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Michael BeallMichael’s Corner #139
April/May 2015


by Michael Beall

It's that time of year again and you have all probably found numerous reviews of AutoCAD 2016 scattered around the internet. This month's offering does have one A2016-specific bit of insight for you that I think you'll find very relevant, (even if you aren't moving all the way up to A2016), in addition to a few ‘under-the-hood’ features that came up in training recently.

So this time we're considering…

…How to transfer your Quick Access Toolbar content from your current AutoCAD version to another version
…The technique to toggle to other multifunction grip options
…Where to find the tool that allows you to divide a split viewport in Model space
…What to do if the block changes in your block source drawing (for your tool palette)

AutoCAD 2016's looking pretty good to me and I'm really excited about writing more about it in the months ahead!

…and I am SO glad Spring is here!

Carry on, friends!

If you would like to contact me directly, you can do that also.

Blessings to one and all,

Transferring Your Quick Access Toolbar to AutoCAD 2016

At the conclusion of my AutoCAD training sessions, my customers have a really cool Quick Access Toolbar… and that's what they frequently want to port over to the next version.

TransferSo, if you would rather keep the AutoCAD 2016 tabs and panels in their original condition until such time as you can edit them, here's how to grab the customized Quick Access Toolbar of your current version… and introduce it to ‘the new kid on the block’.

How To Transfer Your QAT

  1. Open the CUI, the click on the Transfer tab to display the ‘Customizations in New File’ side of the CUI.

  2. Back under the ‘Customizations in Main File’ side, expand the Quick Access Toolbar node, then expand Quick Access Toolbar 1 to display your custom collection.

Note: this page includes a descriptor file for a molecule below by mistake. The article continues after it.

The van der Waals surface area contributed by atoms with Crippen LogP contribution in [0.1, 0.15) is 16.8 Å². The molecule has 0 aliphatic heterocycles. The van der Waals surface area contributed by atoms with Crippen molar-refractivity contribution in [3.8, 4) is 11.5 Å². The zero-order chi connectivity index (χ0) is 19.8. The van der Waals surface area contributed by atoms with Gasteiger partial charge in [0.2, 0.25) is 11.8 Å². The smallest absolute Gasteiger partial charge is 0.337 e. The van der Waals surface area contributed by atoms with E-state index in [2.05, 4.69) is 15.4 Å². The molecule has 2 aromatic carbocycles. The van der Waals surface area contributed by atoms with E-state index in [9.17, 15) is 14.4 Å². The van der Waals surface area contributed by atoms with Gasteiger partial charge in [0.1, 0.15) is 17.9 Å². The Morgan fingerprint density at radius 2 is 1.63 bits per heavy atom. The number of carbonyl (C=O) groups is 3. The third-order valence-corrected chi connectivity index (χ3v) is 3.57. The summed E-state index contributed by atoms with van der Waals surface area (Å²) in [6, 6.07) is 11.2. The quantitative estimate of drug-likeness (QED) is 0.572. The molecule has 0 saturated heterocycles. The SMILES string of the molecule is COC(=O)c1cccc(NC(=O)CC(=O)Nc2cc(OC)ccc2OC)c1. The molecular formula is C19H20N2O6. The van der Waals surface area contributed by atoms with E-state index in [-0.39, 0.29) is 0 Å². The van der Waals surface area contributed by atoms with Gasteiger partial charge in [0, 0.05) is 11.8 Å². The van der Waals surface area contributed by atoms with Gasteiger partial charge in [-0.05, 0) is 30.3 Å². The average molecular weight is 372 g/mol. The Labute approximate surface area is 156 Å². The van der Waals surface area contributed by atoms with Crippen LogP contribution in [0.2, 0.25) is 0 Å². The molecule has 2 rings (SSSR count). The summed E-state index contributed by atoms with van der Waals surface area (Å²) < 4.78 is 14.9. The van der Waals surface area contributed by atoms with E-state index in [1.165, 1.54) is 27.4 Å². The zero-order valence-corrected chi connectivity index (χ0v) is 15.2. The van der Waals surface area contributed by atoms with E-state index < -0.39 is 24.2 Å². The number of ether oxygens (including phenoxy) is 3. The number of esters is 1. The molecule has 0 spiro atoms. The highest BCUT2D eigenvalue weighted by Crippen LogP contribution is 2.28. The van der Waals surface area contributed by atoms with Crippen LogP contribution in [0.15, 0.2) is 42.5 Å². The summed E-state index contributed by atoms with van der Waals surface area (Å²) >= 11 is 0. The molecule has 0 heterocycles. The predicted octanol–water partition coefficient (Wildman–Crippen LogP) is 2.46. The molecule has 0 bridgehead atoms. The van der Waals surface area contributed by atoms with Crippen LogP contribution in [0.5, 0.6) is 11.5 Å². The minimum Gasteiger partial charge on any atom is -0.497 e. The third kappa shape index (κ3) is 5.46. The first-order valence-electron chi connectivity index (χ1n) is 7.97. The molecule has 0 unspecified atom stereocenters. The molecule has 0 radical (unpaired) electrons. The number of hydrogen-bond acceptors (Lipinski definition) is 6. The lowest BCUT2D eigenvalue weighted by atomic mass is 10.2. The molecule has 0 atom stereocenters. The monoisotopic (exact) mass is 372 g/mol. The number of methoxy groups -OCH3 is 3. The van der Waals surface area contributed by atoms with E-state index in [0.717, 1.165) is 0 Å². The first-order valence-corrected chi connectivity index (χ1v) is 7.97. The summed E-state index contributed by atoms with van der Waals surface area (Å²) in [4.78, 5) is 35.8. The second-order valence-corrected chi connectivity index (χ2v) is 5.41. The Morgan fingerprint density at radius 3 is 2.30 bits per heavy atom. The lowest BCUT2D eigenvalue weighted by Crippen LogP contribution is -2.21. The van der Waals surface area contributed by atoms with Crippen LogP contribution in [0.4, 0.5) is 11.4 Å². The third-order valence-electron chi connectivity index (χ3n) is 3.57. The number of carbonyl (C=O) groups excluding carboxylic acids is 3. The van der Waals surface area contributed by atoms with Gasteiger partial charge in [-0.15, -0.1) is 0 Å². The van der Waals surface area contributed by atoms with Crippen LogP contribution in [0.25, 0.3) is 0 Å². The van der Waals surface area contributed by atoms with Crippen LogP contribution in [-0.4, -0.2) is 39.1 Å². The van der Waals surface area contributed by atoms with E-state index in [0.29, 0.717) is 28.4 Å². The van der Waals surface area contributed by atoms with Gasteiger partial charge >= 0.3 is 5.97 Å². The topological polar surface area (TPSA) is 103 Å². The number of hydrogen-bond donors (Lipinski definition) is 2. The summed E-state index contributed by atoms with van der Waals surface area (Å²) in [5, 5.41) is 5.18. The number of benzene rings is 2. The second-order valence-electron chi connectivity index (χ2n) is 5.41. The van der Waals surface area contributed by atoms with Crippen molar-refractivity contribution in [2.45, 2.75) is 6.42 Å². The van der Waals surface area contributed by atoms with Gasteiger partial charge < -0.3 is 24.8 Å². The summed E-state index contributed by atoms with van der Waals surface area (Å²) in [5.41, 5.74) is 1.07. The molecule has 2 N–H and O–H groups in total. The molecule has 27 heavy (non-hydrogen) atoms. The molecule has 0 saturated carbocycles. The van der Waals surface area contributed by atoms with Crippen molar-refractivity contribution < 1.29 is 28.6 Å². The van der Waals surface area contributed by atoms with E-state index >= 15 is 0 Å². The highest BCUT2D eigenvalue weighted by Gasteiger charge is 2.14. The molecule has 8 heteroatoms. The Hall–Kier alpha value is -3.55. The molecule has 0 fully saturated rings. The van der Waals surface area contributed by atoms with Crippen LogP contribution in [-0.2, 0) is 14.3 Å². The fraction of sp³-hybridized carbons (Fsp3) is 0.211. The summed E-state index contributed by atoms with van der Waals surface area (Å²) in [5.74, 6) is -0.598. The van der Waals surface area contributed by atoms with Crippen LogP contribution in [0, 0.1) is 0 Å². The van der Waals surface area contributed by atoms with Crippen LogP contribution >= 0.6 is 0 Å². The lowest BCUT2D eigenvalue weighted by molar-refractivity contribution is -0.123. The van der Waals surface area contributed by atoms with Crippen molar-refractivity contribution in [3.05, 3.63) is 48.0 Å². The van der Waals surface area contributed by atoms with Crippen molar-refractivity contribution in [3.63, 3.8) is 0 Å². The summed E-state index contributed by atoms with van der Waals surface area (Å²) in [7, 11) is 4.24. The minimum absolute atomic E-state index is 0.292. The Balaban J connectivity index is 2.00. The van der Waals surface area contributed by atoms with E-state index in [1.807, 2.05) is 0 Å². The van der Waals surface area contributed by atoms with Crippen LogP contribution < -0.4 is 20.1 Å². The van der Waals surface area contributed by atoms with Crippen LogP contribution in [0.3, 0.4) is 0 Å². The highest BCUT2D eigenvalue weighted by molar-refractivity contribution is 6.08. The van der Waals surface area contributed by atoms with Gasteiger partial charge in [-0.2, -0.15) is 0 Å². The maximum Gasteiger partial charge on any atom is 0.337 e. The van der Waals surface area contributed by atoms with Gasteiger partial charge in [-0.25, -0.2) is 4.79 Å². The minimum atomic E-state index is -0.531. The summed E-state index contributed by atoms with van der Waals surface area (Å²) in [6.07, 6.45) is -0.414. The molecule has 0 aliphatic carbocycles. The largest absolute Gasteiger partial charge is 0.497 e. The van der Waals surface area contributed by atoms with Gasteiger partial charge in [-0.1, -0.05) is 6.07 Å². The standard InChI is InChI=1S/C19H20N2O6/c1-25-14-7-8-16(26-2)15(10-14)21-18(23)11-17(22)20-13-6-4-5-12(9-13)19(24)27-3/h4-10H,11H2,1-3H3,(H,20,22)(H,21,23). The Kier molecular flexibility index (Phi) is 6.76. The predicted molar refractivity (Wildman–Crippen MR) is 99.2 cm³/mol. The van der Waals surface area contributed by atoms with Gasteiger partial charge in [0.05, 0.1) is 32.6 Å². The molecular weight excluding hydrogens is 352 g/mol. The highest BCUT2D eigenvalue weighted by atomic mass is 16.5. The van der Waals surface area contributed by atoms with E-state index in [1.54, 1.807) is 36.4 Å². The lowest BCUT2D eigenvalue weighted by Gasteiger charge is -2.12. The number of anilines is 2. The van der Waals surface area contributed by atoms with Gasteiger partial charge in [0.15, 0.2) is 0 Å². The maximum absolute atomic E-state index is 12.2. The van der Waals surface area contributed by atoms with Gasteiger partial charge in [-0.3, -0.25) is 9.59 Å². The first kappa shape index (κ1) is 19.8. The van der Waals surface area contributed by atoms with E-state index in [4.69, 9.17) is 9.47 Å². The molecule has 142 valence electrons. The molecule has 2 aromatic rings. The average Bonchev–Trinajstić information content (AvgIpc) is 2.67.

Note: You may want to consider Renaming your QAT to avoid confusion in the target version.

  3. Now click and drag your Quick Access Toolbar over and release it next to Quick Access Toolbars under ‘Customizations in New Files’.

  4. CUIX FileClick Save, then navigate to a place you want to save the .CUIX file. I would recommend including ‘QAT’ in the filename so it won't be confused with other .CUIX files you may create.

    Workspace SwitchingNote: Before transferring your Quick Access Toolbar to your newest version of AutoCAD, I would recommend that you first create a new Workspace by going down to the Workspace Switching icon, then click Save Current As.

  5. After creating a new workspace in your newest version of AutoCAD, open the CUI.

  6. Transfer tabClick the Transfer tab, then on the ‘New Customizations in New Files’ side on the right, click Open.

  7. Select the .CUIX you saved in Step 4, and click Open.

  8. Expand the Quick Access Toolbars node to see your imported content, then click and drag it over to the left on the ‘Customizations in Main File’ side and release it next to the Quick Access Toolbars node.

    …Almost finished!…

    Customize tab

  9. Click the Customize tab, then click the name of your new Workspace to display the ‘Workspace Contents’ pane on the right.

  10. Click Customize Workspace to display the Quick Access Toolbar check boxes on the left.

  11. Now click Done, then click OK to close and save your CUI edits… and check out your transferred Quick Access Toolbar!